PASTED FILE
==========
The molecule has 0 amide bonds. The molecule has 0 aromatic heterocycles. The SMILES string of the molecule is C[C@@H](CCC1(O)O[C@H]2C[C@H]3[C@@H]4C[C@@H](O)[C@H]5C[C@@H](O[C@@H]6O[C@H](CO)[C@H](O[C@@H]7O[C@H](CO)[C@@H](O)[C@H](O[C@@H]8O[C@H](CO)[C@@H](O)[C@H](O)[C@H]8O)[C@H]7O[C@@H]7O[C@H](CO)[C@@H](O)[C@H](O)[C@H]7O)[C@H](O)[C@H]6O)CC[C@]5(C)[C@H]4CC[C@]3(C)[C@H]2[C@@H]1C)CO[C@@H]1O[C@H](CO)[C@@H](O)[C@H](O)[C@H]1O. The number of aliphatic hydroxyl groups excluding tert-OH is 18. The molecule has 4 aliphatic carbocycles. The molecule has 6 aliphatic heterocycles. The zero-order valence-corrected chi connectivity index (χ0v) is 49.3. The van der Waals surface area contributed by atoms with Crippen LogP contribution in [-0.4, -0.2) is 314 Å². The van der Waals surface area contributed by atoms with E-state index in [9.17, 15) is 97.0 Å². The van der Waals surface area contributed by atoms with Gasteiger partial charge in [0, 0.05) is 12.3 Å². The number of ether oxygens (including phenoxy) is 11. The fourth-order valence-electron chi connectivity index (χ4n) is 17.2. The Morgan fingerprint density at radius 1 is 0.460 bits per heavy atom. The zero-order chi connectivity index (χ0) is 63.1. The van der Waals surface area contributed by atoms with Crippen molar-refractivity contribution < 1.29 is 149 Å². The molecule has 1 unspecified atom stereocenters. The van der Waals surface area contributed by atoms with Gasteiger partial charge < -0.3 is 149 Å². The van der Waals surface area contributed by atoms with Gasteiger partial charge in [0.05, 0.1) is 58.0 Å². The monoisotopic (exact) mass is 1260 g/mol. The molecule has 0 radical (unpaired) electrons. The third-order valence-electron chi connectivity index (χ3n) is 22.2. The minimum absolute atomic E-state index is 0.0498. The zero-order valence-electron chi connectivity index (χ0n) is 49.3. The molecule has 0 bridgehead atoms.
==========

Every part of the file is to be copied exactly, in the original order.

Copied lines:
The molecule has 0 amide bonds. The molecule has 0 aromatic heterocycles. The SMILES string of the molecule is C[C@@H](CCC1(O)O[C@H]2C[C@H]3[C@@H]4C[C@@H](O)[C@H]5C[C@@H](O[C@@H]6O[C@H](CO)[C@H](O[C@@H]7O[C@H](CO)[C@@H](O)[C@H](O[C@@H]8O[C@H](CO)[C@@H](O)[C@H](O)[C@H]8O)[C@H]7O[C@@H]7O[C@H](CO)[C@@H](O)[C@H](O)[C@H]7O)[C@H](O)[C@H]6O)CC[C@]5(C)[C@H]4CC[C@]3(C)[C@H]2[C@@H]1C)CO[C@@H]1O[C@H](CO)[C@@H](O)[C@H](O)[C@H]1O. The number of aliphatic hydroxyl groups excluding tert-OH is 18. The molecule has 4 aliphatic carbocycles. The molecule has 6 aliphatic heterocycles. The zero-order valence-corrected chi connectivity index (χ0v) is 49.3. The van der Waals surface area contributed by atoms with Crippen LogP contribution in [-0.4, -0.2) is 314 Å². The van der Waals surface area contributed by atoms with E-state index in [9.17, 15) is 97.0 Å². The van der Waals surface area contributed by atoms with Gasteiger partial charge in [0, 0.05) is 12.3 Å². The number of ether oxygens (including phenoxy) is 11. The fourth-order valence-electron chi connectivity index (χ4n) is 17.2. The Morgan fingerprint density at radius 1 is 0.460 bits per heavy atom. The zero-order chi connectivity index (χ0) is 63.1. The van der Waals surface area contributed by atoms with Crippen molar-refractivity contribution < 1.29 is 149 Å². The molecule has 1 unspecified atom stereocenters. The van der Waals surface area contributed by atoms with Gasteiger partial charge < -0.3 is 149 Å². The van der Waals surface area contributed by atoms with Gasteiger partial charge in [0.05, 0.1) is 58.0 Å². The monoisotopic (exact) mass is 1260 g/mol. The molecule has 0 radical (unpaired) electrons. The third-order valence-electron chi connectivity index (χ3n) is 22.2. The minimum absolute atomic E-state index is 0.0498. The zero-order valence-electron chi connectivity index (χ0n) is 49.3. The molecule has 0 bridgehead atoms.